Jerome, which was legally separate from United Verde and supported many independent businesses, did not meet the definition of a company town even though it depended for decades largely on a single company. In 1914, a separate company, the United Verde Extension Mining Company (UVX), led by James S. Douglas, Jr. (nicknamed Rawhide Jimmy), discovered a second ore body near Jerome that produced a bonanza. The UVX Mine, also known as the Little Daisy Mine, became spectacularly profitable: during 1916 alone, it produced $10 million worth of copper, silver and gold, of which $7.4 million was profit. This mine eventually produced more than $125 million worth of ore and paid more than $50 million in dividends. Total production amounted to four million tons, much less than the United Verde total but from uncommonly rich ore averaging more than 10 percent copper and in places rising to 45 percent.
Starting in 1914, World War I greatly increased the demand for copper, and by 1916 the number of companies involved in mining near Jerome reached 22. These companies employed about 3,000 miners in the district. Meanwhile, United Verde was building a large smelter complex and company town, Clarkdale, and a standard gauge railway, the Verde Tunnel and Smelter Railroad, to haul ore from its mine to the new smelter. After the new railway opened in 1915, the company dismantled the Jerome smelter and converted the mine to an open-pit operation by 1919.[c] The switch from underground to open-pit mining stemmed from a series of fires, some burning for decades, in the mine's high-sulfur ores. Removing the overburden and pouring a mixture of water, waste ore, and sand into rock fissures helped control the fires. By 1918, UVX also had its own smelter in its own company town near Cottonwood; the company town was named Clemenceau in 1920. In 1929, a company named Verde Central opened what at first appeared to be another "great mine" about a mile southwest of Jerome.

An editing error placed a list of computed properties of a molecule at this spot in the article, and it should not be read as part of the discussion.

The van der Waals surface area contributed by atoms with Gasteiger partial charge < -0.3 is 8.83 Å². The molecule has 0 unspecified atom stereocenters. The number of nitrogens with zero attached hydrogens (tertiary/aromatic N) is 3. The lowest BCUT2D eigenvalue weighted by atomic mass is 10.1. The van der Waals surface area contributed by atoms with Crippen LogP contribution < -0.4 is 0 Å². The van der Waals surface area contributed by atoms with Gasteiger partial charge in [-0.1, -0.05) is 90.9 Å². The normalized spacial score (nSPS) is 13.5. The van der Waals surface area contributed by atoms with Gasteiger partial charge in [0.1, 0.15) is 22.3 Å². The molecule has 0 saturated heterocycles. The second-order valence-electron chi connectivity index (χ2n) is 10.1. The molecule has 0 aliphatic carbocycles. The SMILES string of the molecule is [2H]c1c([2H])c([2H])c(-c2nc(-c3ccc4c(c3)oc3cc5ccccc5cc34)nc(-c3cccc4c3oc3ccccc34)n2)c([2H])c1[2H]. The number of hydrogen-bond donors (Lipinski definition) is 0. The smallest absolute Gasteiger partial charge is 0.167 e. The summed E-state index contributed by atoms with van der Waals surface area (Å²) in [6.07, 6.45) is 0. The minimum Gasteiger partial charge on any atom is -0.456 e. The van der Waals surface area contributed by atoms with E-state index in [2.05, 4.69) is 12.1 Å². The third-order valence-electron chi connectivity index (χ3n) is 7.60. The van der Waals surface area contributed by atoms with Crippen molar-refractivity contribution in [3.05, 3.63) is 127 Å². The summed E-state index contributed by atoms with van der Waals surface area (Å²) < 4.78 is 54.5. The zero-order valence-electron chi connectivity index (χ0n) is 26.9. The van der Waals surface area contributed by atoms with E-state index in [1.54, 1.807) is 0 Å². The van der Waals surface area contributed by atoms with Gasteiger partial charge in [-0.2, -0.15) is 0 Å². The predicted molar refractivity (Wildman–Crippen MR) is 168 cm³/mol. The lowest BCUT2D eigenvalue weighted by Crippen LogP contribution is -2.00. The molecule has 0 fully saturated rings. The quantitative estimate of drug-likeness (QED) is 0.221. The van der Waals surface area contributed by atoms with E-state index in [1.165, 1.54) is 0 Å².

The labor situation in Jerome was complicated. Three separate labor unions—the International Union of Mine, Mill, and Smelter Workers (MMSW), the Industrial Workers of the World or IWW, and the Liga Protectora Latina, which represented about 500 Mexican miners—had members in Jerome. In 1917, two miners' strikes involving the IWW, which had been organizing strikes elsewhere in Arizona and other states, took place in Jerome. Seen as a threat by business interests as well as other labor unions, the Wobblies, as they were called, were subject nationally to sometimes violent harassment. The MMSW, which in May called a strike against United Verde, regarded the rival IWW with animosity and would not recognize it as legitimate. In response, the IWW members threatened to break the strike. Under pressure, the MMSW voted 467 to 431 to settle for less than they wanted.
In July, the IWW called for a strike against all the mines in the district. In this case, the MMSW voted 470 to 194 against striking. Three days later, about 250 armed vigilantes rounded up at least 60 suspected IWW members, loaded them onto a railroad cattle car, and shipped them out of town in what has been called the Jerome Deportation. Nine IWW members, thought by the Prescott sheriff's department to be leaders, were arrested and jailed temporarily in Prescott though never charged with a crime; others were taken to Needles, California, then to Kingman, Arizona, where they were released after promising to desist from "further agitation".